Bluegrass was picking and jamming on the high seas aboard Carnival Inspiration

.. By Joe Hilbers

Once again it was music, music, music on the high seas as the Carnival Inspiration resounded with the Jam and Pick of Bluegrass. It was just two years ago on a four day cruise to Catalina and Ensenada that this Writer, quite by chance, first became acquainted with a most interesting group of people and their art form. As I boarded the ship I noticed that some were carrying musical instruments. Later I learned that they all shared interest and talent in Bluegrass. I also noticed that if you were casting for a movie on Hometown, USA these people would be perfect fort the part.

Now two years later they were aboard Carnival Inspiration and so was this Writer. This time it was not by chance. Then I had met the man responsible for this coming together of musicians from as far away as Missouri, Kansas, Oklahoma and the Dakotas. His name was Jerry Turner and this whole congregation of musicians has been his original idea and goal. He calls it Cruise2Jam. Jerry is a world traveler who has been enjoying Bluegrass music for almost four decades. He knew that Bluegrass festivals and such were in plentiful supply in the Midwest and South but not in California.

So five years ago he set out to change that by organizing the first Bluegrass Cruise2Jam from Long Beach on Carnival. Now it was the fifth annual event and on hand to greet me and make me a part of the group was Jerry Turner. Five years ago it was a small group of about forty people but this year they were 110 strong ready for picking and jamming and the holding of seminars on various types of this music which is truly a part of America's culture and heritage.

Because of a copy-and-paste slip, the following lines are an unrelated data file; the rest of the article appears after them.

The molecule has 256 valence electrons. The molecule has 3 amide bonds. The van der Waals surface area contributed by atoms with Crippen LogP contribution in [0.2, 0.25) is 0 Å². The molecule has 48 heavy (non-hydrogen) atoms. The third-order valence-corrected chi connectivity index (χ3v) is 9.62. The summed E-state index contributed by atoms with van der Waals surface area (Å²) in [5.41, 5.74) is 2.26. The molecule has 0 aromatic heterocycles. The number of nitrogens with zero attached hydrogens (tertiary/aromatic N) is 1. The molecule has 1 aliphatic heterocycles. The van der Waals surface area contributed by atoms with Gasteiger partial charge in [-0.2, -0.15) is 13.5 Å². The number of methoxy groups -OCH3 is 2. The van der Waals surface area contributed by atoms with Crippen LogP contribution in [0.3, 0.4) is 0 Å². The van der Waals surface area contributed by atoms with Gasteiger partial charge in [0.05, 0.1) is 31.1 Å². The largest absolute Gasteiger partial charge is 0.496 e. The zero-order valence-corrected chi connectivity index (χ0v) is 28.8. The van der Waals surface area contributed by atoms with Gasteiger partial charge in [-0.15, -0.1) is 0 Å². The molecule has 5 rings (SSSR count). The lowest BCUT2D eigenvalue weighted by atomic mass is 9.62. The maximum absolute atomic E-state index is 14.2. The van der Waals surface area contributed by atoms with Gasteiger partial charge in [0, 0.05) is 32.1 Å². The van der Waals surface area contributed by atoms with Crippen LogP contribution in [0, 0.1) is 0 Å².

Their circle gatherings take place on various parts of the ship deserted by regular passengers and scheduled events. How they get together for these jam sessions, often strangers to each other, and immediately form a group producing great music is continually a wonder to me, but I gathered with them whenever possible. One of the first things I noticed on my first visit was how easy it was to meet them and learn about their music.

Linda Guerrero seemed typical because of the complete way she blended with the group as she played the violin. She showed a wonderful intensity with the rhythm and beat of each Member. I soon found an opportunity to talk to her and learned she is a native of the Central Valley, currently living in Fresno after retiring from a teaching career of 27 years. She had her first violin at age five. In high school she studied vocal and then the Mandolin but by college it was and still is the violin. She has been interested in the folk music of many countries especially Scandinavian which is part of her heritage.